Since the passage of Proposition 47 last November, over 1,000 former prisoners have been released back into society in Orange County – and there are many more to come.

The Orange County District Attorney’s office is currently processing as many as 4,500 petitions for early release and re-sentencing that have been filed since November.

For those seeking a second chance after paying their debt to society, it’s not easy to navigate life after prison. I know this firsthand, because ten years ago I was one of these individuals. Compared to neighboring counties, Orange County’s supportive re-entry services are limited, and there is little tracking to ensure that former prisoners are learning basic skills and finding jobs.

I got my GED in prison, enrolled in college, and received a certification in drug and alcohol counseling. But stories such as mine are the exception; over half of people who leave jail in Orange County return after three years. Prop. 47 and prison realignment have brought these issues to the forefront, and now is the time for counties to take serious steps to re-integrate people who were formerly incarcerated back into society.

Throughout the eleven years since I was released, I have seen time and time again individuals who remind me of my younger self – individuals who, lacking the support they need to re-enter society, fall back into their former lives of addiction and gang-banging. Many don’t have a choice. The unemployment rate for young adults exiting Orange County juvenile institutions after serving more than thirty days are as high as 55 percent.

We need to do better, and organizations such as Project Kinship are leading the effort to transform the support network that’s available to people who want to improve their lives. On March 6, 33 of us will graduate from their first class of a new certification program that is giving them the skills to do anti-violence work, community work, and the provision of restorative support groups so that their experiences can become assets in making Orange County a safer place.

Project Kinship’s community intervention worker certificate program has been the opportunity of a lifetime for me, as it is for the many of the other formerly incarcerated individuals graduating today.

Offered in partnership with the USC School of Social Work, it gives us a huge leg-up as we look for employment. It it also has taught us a community-based gang intervention approach that will help us tackle the numerous risk factors that push individuals toward a lack of addiction and crime, which include things like domestic violence, untreated mental health issues relating to trauma, disrupted family systems and unemployment.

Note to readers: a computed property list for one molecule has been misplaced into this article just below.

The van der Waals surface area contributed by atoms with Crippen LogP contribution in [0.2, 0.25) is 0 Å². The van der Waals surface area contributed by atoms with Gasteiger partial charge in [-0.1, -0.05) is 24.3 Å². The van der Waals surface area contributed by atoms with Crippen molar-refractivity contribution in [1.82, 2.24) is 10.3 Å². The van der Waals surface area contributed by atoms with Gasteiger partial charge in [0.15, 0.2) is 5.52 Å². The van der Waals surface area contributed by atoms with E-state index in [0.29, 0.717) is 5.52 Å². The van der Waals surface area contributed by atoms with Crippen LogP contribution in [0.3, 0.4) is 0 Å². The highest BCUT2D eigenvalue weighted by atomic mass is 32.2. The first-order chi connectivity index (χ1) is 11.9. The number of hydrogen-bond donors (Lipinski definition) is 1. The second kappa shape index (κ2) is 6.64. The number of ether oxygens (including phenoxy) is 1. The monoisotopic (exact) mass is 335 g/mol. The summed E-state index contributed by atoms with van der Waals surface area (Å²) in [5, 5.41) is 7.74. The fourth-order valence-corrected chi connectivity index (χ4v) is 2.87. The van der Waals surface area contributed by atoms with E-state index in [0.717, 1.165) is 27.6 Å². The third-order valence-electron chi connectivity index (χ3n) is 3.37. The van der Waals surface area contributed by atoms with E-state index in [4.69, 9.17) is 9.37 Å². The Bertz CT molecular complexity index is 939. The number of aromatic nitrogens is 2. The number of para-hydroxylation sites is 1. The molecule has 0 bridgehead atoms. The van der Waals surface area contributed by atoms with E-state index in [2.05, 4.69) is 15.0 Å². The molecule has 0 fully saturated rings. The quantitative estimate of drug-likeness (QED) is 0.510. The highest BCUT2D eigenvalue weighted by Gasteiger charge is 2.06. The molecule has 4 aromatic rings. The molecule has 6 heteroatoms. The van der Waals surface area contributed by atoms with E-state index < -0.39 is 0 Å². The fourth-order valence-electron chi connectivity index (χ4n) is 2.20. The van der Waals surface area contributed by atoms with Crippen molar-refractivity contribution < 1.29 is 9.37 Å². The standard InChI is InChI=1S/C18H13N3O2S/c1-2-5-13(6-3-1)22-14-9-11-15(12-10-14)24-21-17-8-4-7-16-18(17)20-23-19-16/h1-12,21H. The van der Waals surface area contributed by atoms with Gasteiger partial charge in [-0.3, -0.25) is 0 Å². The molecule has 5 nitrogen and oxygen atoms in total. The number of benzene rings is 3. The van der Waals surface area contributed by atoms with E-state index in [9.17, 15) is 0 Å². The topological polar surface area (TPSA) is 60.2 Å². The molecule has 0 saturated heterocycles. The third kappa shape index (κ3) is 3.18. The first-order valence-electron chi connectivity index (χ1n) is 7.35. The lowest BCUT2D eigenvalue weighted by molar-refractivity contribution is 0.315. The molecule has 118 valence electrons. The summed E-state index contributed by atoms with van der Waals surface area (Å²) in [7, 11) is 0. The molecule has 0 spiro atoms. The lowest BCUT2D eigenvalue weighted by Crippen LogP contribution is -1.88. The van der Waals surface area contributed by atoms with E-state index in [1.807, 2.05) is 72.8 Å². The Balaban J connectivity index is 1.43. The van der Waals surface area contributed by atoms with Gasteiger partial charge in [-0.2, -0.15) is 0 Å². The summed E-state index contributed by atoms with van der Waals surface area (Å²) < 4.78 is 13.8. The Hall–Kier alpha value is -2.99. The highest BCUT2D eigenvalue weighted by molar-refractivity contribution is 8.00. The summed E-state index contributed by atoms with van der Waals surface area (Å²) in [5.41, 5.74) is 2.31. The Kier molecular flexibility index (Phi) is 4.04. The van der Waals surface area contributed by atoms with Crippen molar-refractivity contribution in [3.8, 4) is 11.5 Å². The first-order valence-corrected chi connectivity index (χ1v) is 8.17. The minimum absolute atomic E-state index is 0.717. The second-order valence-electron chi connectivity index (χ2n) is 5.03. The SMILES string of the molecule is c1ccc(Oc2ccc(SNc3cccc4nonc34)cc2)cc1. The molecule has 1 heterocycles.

This comprehensive training in violence prevention helps us understand our own experience, and empowers us to help at-risk youth and former prisoners from repeating the same mistakes.

I know that this approach works because I have lived it.

I have been the kid who ran back to his old ways after getting out of juvenile authority, but I have also been the man who moved beyond his past mistakes and was able to give back to his community and support a family. Understanding the causes of the problem is the difference that allows us to solve the problems, and Project Kinship’s community-based approach does exactly this.

But the good folks at Project Kinship and USC can’t train everyone. Our local, county, and state elected officials need to recognize the importance of providing resources like the ones Project Kinship provides for the many individuals who will be re-entering our communities in the not-so-distant future. Dedicating resources to programs like these will be crucial to ensure that our jails aren’t just revolving doors for men and women who don’t stand a chance.

We need to give these men and women the same opportunity I had – the opportunity to work hard and thrive.

Jesse Lagoa has worked as a drug and alcohol counselor in Orange County for 11 years. He is a recent graduate of the Community Intervention Worker (CIW) Certificate Program, offered by Project Kinship and the USC School of Social Work.

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